It’s not elitist to suggest such a thing. It has to exist: all human traits have their range.

For instance, some of us are tall, some of us less so – and you get a scattering of every conceivable height in between.

Some of us are insect thin while others are hippopotamus plump – and the rest of us fall somewhere between the two.

It’s natural.

Would you want everyone to be the same?


So you have very gullible folk at one end of the spectrum of gullibility; and you have the least gullible folk at the other.

And then you have whole populations of people scattered on a bell curve between these two extremes.


Now let’s consider another spectrum, one that’s a little more challenging.

The spectrum of morality.

Some folk are very moral…

Some folk are middling-moral…

And some folk wouldn’t know morality if it walked up and slapped them in the face.

This isn’t being judgemental. It’s simply statistics.

One population, two spectra

So we have two spectra, side by side, one of gullibility and one of morality, running through all human populations.

Can you see the immediate temptation? A temptation that’s wrecked our best attempts at decent societies so very many times?


The temptation is this: that those at the bottom of the morality spectrum will look across at those at the top of the gullibility spectrum and experience an epiphany.

“Hey!” they’ll tell themselves. “I can’t believe my luck! Look at all those gullible folk! They’ll believe anything I say!”

The saddle

It’s a powerful combination.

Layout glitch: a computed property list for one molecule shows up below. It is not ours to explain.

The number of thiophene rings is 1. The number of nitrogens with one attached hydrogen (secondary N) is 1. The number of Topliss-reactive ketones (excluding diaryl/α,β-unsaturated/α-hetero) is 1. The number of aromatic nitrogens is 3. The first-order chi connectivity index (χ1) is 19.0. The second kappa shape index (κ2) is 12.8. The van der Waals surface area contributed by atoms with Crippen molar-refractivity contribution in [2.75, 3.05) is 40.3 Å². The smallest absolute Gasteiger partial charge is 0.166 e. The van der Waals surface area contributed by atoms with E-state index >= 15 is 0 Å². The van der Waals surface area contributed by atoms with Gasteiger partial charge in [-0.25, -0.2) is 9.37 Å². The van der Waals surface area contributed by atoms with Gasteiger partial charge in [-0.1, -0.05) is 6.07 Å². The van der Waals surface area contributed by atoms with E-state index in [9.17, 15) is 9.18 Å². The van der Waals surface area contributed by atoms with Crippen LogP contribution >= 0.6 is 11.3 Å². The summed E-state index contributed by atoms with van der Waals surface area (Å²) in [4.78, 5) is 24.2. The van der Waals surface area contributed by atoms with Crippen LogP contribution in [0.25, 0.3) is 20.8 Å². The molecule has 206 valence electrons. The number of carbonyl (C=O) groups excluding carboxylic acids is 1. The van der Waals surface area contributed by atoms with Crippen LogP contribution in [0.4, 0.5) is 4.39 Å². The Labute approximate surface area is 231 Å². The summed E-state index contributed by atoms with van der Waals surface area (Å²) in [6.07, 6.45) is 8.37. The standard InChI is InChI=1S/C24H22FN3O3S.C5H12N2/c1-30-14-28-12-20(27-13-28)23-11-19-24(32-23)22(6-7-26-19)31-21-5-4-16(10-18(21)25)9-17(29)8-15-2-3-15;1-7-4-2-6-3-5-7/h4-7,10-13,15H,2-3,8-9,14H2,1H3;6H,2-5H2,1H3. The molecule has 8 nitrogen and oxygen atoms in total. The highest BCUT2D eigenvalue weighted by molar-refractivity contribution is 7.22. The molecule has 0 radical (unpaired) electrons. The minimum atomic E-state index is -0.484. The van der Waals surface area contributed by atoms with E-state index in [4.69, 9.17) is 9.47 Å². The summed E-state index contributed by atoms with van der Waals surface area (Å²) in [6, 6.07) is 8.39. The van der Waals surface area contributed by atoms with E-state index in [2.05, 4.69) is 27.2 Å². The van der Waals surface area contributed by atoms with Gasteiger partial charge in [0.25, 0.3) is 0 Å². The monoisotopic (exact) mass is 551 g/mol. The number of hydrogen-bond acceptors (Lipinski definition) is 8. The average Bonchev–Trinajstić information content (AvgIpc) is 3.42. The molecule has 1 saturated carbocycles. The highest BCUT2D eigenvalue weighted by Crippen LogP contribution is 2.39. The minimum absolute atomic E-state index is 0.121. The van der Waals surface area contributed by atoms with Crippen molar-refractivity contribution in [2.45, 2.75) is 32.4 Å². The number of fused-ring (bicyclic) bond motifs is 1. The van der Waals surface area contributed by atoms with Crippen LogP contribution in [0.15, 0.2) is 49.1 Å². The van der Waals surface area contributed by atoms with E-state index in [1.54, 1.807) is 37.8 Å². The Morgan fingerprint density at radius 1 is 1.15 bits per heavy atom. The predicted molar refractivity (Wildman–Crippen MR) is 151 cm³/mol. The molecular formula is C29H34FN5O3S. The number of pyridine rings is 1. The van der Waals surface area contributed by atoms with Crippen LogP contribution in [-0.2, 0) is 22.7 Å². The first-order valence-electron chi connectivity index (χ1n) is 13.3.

Can’t you just see it?

The wicked hoisting themselves up onto the saddle of the gullible and digging their spurs into society’s underbelly. “Giddyup! Giddyup! Go, boy, go!” – and off we go, careering downhill all the way.

It’s such a powerful combination! – capable of derailing any idealism or high hopes – the immoral taking the gullible for a ride.

And it’s happened time and time again throughout human history. And it’s happening right now.

A good place

“Is that it?” you ask. “There’s nothing we can do? It’s just a matter of statistics, of human demographics? An Achilles’ Heel in our nature which our nature will never let us heal?”

Well, I won’t pretend it’s looking good.

Here we are, in the CE 2020s, and we find ourselves in the midst of a perfect storm: political corruption, populist lies, jingoistic nationalism, surging authoritarianism and the corporate/billionaire takeover of just about everything…

None of this puts us in a good place for handling the most important threats of our time: pandemics; capitalism gorging itself into a stupor; the approach of climate change; resource depletion; unregulated gene modification and AI; and even doubts about that simplest of objectives: feeding ourselves in the years to come.